Giant asteroid 2 Empire State Buildings long to skim past Earth

Designated 418135 (2008 AG33), this large space rock has a diameter that could measure as much as 780 meters and is set to paass the Earth on April 28.

 CURRENTLY, 1,113,527 asteroids are known to exist in the solar system. (photo credit: Wikimedia Commons)
CURRENTLY, 1,113,527 asteroids are known to exist in the solar system.
(photo credit: Wikimedia Commons)

A massive asteroid twice the size of the Empire State Building is set to pass the Earth later this month, at a distance relatively close to us on a cosmic scale, according to NASA's asteroid tracker.

How big is the asteroid?

Designated 418135 (2008 AG33), this large space rock has a diameter that could measure as much as 780 meters. For comparison, that is over twice the size of New York City's iconic skyscraper the Empire State Building, which measures around 381 meters from the ground to the roof.

The asteroid is set to pass by the Earth on Thursday, April 28 at around 5:46 a.m. Israel time, flying at a speed of around 10.39 kilometers per second.

Will the asteroid hit Earth?

According to NASA's estimates, 418135 (2008 AG33) will fly past the Earth at a distance of around 3.24 million kilometers. For context, the Moon orbits the Earth at a distance of around 384,000 kilometers, so this is considerably farther, but on a cosmic scale it is still very close to the Earth.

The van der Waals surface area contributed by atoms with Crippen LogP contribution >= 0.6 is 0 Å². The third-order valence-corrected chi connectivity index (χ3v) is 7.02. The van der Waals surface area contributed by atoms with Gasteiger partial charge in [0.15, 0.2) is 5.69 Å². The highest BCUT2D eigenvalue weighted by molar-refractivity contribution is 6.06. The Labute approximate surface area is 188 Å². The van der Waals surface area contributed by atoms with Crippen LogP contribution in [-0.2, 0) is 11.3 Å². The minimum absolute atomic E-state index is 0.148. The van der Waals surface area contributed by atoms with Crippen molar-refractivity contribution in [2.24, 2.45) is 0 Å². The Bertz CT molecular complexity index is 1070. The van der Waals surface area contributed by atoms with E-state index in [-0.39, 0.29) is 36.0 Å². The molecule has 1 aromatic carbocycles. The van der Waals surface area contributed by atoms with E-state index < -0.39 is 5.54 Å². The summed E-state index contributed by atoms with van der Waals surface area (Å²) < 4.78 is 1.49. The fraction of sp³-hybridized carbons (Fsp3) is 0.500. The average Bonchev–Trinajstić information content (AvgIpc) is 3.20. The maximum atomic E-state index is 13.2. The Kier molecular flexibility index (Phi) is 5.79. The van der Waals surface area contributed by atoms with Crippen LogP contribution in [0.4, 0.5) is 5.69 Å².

An asteroid is seen orbiting around Earth in this artistic rendering. (credit: PIXABAY)An asteroid is seen orbiting around Earth in this artistic rendering. (credit: PIXABAY)

The fact that it is flying so close to the Earth is also unsurprising. This asteroid is known as an Apollo-class asteroid, meaning its orbit around the Sun overlaps with Earth's own orbit. 

Still, it poses no danger to us now – something that is in line with NASA's predictions that the Earth is at no risk of a catastrophic asteroid impact within the next century.

What would happen if the asteroid struck Earth?

It's fortunate that 418135 (2008 AG33) won't hit Earth, because if it were to strike the Earth, the impact would certainly be catastrophic.

An asteroid of such size could devastate entire continents and cause severe cataclysms. 

Indeed, asteroid impacts pose a significant danger to the planet since they have the potential to cause destruction unparalleled among other natural disasters, and humanity has yet to find a way to prevent them. However, this is something that is greatly discussed by experts worldwide. Among the most promising initiatives proposed is NASA's Double Asteroid Redirection Test (DART) Mission. This mission, which has already been launched, seeks to try using a small specially-designed spacecraft to fly into an asteroid to see if it can slightly alter its trajectory. In other words, punching an asteroid to make it move away. 

The results of this mission could change the game for Earth's planetary defense.

This is a developing story.